Keywords: health plan choice, inertia, attention, switching costs, managed competition, elderly
    JEL: D12 G22 I13 D90 J14
    Date: 2021–08
  14. By: Marie-Laure Allain (CREST - Centre de Recherche en Économie et Statistique - ENSAI - Ecole Nationale de la Statistique et de l'Analyse de l'Information [Bruz] - X - École polytechnique - ENSAE Paris - École Nationale de la Statistique et de l'Administration Économique - CNRS - Centre National de la Recherche Scientifique); Claire Chambolle (ALISS - Alimentation et sciences sociales - INRA - Institut National de la Recherche Agronomique, CREST - Centre de Recherche en Économie et Statistique - ENSAI - Ecole Nationale de la Statistique et de l'Analyse de l'Information [Bruz] - X - École polytechnique - ENSAE Paris - École Nationale de la Statistique et de l'Administration Économique - CNRS - Centre National de la Recherche Scientifique); Patrick Rey (TSE - Toulouse School of Economics - UT1 - Université Toulouse 1 Capitole - Université Fédérale Toulouse Midi-Pyrénées - EHESS - École des hautes études en sciences sociales - CNRS - Centre National de la Recherche Scientifique - INRAE - Institut National de Recherche pour l’Agriculture, l’Alimentation et l’Environnement); Sabrina Teyssier (GAEL - Laboratoire d'Economie Appliquée de Grenoble - INRAE - Institut National de Recherche pour l’Agriculture, l’Alimentation et l’Environnement - Grenoble INP - Institut polytechnique de Grenoble - Grenoble Institute of Technology - UGA - Université Grenoble Alpes - CNRS - Centre National de la Recherche Scientifique - UGA - Université Grenoble Alpes)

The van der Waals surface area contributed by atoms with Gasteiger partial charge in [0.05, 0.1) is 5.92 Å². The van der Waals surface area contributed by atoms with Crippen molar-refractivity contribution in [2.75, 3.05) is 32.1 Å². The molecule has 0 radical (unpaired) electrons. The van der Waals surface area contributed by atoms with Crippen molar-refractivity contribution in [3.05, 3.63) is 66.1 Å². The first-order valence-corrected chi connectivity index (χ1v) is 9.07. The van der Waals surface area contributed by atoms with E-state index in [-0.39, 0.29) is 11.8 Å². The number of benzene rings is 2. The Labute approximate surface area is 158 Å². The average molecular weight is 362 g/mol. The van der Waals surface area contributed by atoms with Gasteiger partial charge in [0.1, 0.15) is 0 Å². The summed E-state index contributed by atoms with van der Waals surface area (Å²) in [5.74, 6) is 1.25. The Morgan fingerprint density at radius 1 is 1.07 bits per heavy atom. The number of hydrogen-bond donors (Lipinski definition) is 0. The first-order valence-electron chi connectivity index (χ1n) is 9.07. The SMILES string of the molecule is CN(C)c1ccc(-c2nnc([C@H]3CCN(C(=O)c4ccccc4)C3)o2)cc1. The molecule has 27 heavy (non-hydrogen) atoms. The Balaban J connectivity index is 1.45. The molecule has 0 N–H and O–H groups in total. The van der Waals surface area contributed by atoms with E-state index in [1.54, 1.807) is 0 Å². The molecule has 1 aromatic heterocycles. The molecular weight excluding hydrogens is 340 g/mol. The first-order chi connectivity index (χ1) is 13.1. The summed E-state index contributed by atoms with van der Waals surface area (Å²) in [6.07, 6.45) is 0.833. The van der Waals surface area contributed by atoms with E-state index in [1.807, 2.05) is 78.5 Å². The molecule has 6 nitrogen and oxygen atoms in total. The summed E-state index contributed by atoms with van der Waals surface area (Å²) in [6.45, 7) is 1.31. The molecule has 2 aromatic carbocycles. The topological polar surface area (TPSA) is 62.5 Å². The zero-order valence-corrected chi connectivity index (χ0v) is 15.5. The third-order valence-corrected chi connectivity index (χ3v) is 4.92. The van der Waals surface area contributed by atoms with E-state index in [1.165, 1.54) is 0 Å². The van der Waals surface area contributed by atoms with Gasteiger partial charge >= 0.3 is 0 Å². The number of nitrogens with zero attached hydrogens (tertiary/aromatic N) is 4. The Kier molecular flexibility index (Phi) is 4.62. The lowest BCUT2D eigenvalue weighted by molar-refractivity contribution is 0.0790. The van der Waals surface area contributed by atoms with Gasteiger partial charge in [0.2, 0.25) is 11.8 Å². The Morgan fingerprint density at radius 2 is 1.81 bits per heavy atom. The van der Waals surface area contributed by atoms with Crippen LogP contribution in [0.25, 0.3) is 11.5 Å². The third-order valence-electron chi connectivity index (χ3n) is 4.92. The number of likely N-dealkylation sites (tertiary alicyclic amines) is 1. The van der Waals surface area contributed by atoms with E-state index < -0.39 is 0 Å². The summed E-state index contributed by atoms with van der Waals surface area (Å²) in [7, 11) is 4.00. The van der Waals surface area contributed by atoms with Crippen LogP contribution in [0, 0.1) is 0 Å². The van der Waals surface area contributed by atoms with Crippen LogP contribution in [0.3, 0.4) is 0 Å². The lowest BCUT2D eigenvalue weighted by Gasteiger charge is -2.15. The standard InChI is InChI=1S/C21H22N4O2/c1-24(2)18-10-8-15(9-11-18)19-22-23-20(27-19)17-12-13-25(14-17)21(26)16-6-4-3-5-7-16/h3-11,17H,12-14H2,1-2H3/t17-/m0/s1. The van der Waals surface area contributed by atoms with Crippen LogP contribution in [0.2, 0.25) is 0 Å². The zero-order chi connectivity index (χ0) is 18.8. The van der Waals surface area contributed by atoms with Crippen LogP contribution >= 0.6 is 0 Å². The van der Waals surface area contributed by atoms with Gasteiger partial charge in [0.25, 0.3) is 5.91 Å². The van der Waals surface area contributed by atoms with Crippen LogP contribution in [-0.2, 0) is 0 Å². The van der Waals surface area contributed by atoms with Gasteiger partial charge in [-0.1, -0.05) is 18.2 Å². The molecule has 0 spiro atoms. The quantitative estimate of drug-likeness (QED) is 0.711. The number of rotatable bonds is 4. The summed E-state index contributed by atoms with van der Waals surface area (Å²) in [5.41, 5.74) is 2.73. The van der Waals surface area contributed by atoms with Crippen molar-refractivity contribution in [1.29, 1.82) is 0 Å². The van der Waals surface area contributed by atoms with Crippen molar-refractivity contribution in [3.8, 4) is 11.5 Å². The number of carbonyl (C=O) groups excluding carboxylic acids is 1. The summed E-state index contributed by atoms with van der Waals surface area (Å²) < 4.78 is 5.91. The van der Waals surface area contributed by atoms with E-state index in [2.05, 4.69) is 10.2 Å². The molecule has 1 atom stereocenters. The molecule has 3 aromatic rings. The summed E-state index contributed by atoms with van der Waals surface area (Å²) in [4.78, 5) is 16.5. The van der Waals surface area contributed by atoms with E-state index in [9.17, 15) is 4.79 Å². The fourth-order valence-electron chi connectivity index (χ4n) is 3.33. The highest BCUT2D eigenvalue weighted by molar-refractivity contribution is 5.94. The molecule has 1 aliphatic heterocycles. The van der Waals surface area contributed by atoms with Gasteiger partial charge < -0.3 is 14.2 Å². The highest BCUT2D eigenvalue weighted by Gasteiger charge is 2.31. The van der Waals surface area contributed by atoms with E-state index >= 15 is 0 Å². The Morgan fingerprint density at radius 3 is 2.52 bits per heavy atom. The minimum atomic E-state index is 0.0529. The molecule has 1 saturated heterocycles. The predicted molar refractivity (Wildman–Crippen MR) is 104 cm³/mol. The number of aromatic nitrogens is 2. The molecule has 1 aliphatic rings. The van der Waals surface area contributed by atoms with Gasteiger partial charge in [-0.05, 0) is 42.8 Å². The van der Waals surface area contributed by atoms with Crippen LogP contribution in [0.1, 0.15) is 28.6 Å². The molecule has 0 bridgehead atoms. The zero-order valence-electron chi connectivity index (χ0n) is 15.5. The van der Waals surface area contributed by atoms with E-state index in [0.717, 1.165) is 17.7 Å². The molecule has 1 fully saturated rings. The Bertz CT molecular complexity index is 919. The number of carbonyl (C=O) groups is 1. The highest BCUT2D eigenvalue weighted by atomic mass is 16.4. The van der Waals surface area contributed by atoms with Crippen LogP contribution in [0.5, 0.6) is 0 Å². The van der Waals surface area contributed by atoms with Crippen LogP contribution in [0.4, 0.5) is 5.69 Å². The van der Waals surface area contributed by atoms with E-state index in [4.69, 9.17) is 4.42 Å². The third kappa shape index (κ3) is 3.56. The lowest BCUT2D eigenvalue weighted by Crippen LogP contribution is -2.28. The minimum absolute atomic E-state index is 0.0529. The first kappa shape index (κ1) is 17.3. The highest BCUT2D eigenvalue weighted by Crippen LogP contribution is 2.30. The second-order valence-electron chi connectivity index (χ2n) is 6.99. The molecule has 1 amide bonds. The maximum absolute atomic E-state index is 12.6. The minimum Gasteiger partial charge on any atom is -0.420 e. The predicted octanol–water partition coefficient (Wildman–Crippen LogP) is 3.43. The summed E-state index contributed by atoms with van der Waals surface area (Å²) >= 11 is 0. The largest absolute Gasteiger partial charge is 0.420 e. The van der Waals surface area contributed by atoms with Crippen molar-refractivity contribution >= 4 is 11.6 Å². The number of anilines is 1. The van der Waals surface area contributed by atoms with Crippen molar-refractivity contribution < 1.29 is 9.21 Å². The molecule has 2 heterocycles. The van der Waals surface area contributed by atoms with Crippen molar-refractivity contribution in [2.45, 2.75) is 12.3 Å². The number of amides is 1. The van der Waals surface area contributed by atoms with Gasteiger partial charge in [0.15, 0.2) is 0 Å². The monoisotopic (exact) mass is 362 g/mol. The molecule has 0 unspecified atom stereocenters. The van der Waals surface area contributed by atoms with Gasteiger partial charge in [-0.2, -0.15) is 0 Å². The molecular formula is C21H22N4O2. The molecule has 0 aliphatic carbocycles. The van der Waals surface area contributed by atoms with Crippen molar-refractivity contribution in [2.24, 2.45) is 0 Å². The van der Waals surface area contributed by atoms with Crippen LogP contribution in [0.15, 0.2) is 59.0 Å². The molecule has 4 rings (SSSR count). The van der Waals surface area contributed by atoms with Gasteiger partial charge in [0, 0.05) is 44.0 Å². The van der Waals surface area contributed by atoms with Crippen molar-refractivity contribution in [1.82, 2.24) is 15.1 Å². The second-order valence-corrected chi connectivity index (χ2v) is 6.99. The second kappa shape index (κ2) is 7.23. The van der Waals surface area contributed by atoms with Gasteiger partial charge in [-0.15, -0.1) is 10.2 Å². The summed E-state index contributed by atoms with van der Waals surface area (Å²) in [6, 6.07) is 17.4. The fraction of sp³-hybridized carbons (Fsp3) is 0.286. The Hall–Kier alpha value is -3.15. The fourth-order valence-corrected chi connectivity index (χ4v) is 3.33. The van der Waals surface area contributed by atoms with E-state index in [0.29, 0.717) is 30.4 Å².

Abstract: In a vertical chain in which two rivals invest before contracting with one of two competing suppliers, vertical integration can create holdup problems for the rival. We develop an experiment to test this theoretical prediction in a setup in which suppliers can either precommit ex ante to being greedy or degrade ex post the input they provide to their customer. Our experimental results confirm that vertical integration creates holdup problems. However, vertical integration also generates more departures from theory, which can be explained by bounded rationality and social preferences.
    Keywords: Vertical integration,Hold-up,Experimental economics,Bounded rationality,Social preferences
    Date: 2021–06–08
  15. By: Severin Borenstein; James B. Bushnell
    Abstract: Electrification of transportation and buildings to reduce greenhouse gas (GHG) emissions requires massive switching from natural gas and refined petroleum products. All three end-use energy sources are mispriced due in part to the unpriced pollution they emit. Natural gas and electricity utilities also face the classic natural monopoly challenge of recovering fixed costs while maintaining efficient pricing. We study the magnitude of these distortions for electricity, natural gas, and gasoline purchased by residential customers across the continental US. We find that the net distortion in pricing electricity is much greater than for natural gas or gasoline. In most of the country, residential electricity prices are well above social marginal cost (private marginal cost plus unpriced externalities), while in some areas with large shares of coal-fired generation, prices are below SMC. Combining our estimates of marginal price and SMC for each of the fuels with a large survey of California households' energy use, we calculate the distribution of annual fuel costs for space heating, water heating, and electric vehicles under actual pricing versus setting price at SMC. We find that moving prices for all three fuels to equal their SMC would significantly increase the incentive for Californians to switch to electricity for these energy services.